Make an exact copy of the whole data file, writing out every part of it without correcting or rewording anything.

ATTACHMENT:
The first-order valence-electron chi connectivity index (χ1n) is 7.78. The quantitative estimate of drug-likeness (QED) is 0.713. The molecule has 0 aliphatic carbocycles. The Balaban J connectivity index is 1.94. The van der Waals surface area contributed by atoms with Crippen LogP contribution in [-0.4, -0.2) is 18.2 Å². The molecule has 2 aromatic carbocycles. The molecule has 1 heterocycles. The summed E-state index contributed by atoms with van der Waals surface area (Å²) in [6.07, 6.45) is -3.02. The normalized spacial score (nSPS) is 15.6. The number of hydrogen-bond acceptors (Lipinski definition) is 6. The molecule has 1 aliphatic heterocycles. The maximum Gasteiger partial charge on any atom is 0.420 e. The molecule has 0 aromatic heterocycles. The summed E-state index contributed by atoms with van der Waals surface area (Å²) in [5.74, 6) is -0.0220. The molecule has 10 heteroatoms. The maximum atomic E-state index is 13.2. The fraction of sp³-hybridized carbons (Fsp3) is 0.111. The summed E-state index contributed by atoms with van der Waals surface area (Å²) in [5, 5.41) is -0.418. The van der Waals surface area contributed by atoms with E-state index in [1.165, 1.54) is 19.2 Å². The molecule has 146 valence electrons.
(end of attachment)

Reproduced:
The first-order valence-electron chi connectivity index (χ1n) is 7.78. The quantitative estimate of drug-likeness (QED) is 0.713. The molecule has 0 aliphatic carbocycles. The Balaban J connectivity index is 1.94. The van der Waals surface area contributed by atoms with Crippen LogP contribution in [-0.4, -0.2) is 18.2 Å². The molecule has 2 aromatic carbocycles. The molecule has 1 heterocycles. The summed E-state index contributed by atoms with van der Waals surface area (Å²) in [6.07, 6.45) is -3.02. The normalized spacial score (nSPS) is 15.6. The number of hydrogen-bond acceptors (Lipinski definition) is 6. The molecule has 1 aliphatic heterocycles. The maximum Gasteiger partial charge on any atom is 0.420 e. The molecule has 0 aromatic heterocycles. The summed E-state index contributed by atoms with van der Waals surface area (Å²) in [5.74, 6) is -0.0220. The molecule has 10 heteroatoms. The maximum atomic E-state index is 13.2. The fraction of sp³-hybridized carbons (Fsp3) is 0.111. The summed E-state index contributed by atoms with van der Waals surface area (Å²) in [5, 5.41) is -0.418. The van der Waals surface area contributed by atoms with E-state index in [1.165, 1.54) is 19.2 Å². The molecule has 146 valence electrons.